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Severe Asthma Research - August 2016

Christina E Ciaccio, MD, MSc

Christina E Ciaccio, MD, MSc
Assistant Professor of Pediatrics
University of Chicago Medicine
Comer Children’s Hospital
Chicago, Illinois, United States

Toll-like Receptor 7 Is Reduced in Severe Asthma and Linked to an Altered MicroRNA Profile

The majority of asthma exacerbations have been shown to be caused by viral infections. In adults, more than half of viral associated asthma exacerbations are due to rhinovirus. This may be due to an attenuated IFN response shown to occur in asthmatics. This manuscript examines the hypothesis that reduced TLR7 signaling is the cause of blunted IFN response in severe asthmatics. This study recruited 44 healthy subjects and 43 patients with asthma (35 with severe asthma). Overall, those with severe asthma were older, had a higher BMI, and were more likely to be atopic than healthy subjects.  Alveolar macrophages were retrieved by bronchoscopy. IFN mRNA expression was measured 24 hours after stimulation with RV16. Alveolar macrophages (AM) from patients with severe asthma (SA-AM) produced less IFNβ and IFNα mRNA and protein compared to AM from healthy controls, even after controlling for the difference in age and BMI.  No difference in TLR7 expression was seen between atopic and nonatopic subjects with severe asthma.  No difference in mRNA expression was found in any other pattern recognition receptor analyzed, including TLR8, TLR3, RIG-1 or MDA5).  Next, AMs were treated with the TLR7 agonist, imiquimod and IFN levels checked.  Even after treatment with imiquimod, production of IFN mRNA was reduced in SA-AMs compared to healthy controls.  IFN responses to Poly:IC, a TLR3, RIG-1, and MDA5 agonist, were similar in both groups.  TLR7 mRNA expression in SA-AMs was inversely correlated with the frequency of asthma exacerbation and asthma control questionnaire (ACQ) scores.  From these observations, the authors concluded that TLR7 deficiency leads to impaired IFN response to rhinovirus and recurrent lower respiratory tract infections in severe asthmatics.  Further analysis revealed that 3 miRNAs (miR-150, miR-152, miR-375) were upregulated in those with asthma and potentially targeted TLR7.  By luciferase assay, the investigators found that when all three of these miRNAs were overexpressed together, they led to a cooperative reduction in TLR7 expression and blocking of these miRNAs led to increased TLR7 expression and augmented IFN response.  In summary, this data provide evidence that miRNA mediated reduction in TLR7 expression is responsible for reduced IFN expression after rhinovirus infection in SA-AM.  Successful translation of these exciting findings may lead to a novel therapy for severe asthmatics.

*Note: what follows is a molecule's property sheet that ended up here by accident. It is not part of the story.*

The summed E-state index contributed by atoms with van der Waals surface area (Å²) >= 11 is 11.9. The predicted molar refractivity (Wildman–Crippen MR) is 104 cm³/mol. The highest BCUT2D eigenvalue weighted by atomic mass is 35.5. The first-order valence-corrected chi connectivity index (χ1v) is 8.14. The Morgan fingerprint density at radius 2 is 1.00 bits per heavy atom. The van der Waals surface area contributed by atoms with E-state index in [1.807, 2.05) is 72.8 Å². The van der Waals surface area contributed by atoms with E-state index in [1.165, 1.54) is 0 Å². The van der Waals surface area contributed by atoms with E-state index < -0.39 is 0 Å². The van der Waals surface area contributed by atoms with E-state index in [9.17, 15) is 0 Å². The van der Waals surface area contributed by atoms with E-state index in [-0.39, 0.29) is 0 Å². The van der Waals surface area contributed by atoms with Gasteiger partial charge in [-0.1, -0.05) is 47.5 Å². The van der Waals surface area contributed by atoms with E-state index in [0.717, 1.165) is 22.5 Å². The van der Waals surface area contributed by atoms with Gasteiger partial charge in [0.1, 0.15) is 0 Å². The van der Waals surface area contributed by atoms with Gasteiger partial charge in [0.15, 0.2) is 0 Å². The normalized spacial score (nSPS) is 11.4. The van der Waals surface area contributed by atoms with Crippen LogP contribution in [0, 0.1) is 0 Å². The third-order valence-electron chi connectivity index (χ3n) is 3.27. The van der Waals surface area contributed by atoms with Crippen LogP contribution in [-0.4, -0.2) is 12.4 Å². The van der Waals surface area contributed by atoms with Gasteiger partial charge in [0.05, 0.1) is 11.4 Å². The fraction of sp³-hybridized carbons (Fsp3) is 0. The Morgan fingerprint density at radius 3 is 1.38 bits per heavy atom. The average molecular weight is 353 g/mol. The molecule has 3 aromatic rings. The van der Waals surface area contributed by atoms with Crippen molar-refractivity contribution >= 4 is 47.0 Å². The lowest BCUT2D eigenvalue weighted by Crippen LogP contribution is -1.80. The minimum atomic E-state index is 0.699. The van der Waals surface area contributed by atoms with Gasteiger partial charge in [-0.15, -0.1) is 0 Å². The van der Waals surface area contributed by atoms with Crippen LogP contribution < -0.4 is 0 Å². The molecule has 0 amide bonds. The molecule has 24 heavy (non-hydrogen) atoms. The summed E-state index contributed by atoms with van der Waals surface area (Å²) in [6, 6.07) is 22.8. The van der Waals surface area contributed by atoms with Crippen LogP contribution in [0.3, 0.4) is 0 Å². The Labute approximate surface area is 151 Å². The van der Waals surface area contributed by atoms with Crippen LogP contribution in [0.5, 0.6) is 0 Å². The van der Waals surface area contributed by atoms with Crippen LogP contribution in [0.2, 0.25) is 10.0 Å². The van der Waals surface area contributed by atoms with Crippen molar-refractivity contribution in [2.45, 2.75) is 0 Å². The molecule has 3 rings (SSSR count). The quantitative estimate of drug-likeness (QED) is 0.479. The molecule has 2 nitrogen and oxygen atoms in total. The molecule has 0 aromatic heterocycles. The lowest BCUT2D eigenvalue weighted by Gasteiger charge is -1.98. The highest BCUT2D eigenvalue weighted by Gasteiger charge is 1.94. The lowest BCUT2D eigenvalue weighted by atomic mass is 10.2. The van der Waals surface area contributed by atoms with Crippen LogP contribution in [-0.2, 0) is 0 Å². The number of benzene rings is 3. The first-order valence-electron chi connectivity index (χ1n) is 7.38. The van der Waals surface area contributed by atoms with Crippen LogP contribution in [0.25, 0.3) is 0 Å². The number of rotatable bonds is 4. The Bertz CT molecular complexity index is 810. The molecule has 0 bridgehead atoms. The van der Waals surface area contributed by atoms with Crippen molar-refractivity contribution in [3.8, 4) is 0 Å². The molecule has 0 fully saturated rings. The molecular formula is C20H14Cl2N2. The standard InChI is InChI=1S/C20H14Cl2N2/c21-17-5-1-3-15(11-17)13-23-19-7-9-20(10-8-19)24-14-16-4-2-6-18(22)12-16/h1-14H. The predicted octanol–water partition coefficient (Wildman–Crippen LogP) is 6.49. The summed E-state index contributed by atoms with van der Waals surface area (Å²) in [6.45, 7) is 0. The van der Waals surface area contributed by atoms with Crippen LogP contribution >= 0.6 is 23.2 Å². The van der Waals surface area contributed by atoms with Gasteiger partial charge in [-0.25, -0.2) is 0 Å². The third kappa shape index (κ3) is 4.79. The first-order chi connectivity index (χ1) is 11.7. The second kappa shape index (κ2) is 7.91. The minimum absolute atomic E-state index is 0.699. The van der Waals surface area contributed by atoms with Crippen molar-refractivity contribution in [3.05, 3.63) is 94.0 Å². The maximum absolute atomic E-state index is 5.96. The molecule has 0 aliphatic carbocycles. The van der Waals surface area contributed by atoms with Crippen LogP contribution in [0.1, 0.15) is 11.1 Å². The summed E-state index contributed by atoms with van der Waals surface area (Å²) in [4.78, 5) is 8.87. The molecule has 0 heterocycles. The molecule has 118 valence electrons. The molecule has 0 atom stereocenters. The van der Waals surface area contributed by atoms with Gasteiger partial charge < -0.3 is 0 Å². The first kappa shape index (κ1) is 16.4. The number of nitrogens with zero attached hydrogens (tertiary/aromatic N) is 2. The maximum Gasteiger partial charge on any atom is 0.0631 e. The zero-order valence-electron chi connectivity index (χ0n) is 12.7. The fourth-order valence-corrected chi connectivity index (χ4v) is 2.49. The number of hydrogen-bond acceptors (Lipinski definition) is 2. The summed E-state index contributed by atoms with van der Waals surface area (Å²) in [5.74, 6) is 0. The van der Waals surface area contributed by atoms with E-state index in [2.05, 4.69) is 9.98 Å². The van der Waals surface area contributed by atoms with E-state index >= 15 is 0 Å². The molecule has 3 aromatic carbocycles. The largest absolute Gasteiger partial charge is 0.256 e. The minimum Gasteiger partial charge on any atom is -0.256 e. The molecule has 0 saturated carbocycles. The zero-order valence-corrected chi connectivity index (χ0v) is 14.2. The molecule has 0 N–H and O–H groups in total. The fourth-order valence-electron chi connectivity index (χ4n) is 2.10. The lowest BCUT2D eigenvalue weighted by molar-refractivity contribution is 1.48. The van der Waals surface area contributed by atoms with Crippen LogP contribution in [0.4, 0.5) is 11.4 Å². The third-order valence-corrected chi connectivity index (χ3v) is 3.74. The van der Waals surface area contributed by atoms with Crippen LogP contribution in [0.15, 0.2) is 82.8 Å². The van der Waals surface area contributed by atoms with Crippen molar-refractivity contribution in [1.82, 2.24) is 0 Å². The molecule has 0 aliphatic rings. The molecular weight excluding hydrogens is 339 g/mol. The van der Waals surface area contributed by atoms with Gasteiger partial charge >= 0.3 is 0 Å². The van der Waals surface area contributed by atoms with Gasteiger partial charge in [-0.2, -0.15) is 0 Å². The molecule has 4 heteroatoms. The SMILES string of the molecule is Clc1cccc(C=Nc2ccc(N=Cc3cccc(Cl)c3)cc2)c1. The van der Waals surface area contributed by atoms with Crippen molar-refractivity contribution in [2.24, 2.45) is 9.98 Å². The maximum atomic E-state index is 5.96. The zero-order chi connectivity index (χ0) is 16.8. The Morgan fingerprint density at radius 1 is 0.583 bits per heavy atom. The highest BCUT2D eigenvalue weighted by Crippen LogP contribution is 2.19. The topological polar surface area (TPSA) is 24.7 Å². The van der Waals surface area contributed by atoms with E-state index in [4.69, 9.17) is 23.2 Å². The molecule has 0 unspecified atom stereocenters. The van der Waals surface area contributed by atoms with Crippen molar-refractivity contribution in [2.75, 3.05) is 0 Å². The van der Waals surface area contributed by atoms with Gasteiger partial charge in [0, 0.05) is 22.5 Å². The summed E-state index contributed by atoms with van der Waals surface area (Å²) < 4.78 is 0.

Rupani H, Martinez-Nunez RT, Dennison P, Lau LC, Jayasekera M et al. Toll-like Receptor 7 Is Reduced in Severe Asthma and Linked to an Altered MicroRNA Profile. American Journal of Respiratory and Critical Care Medicine 2016; 194(1): 26-37. (doi:10.1164/rccm.201502-0280OC).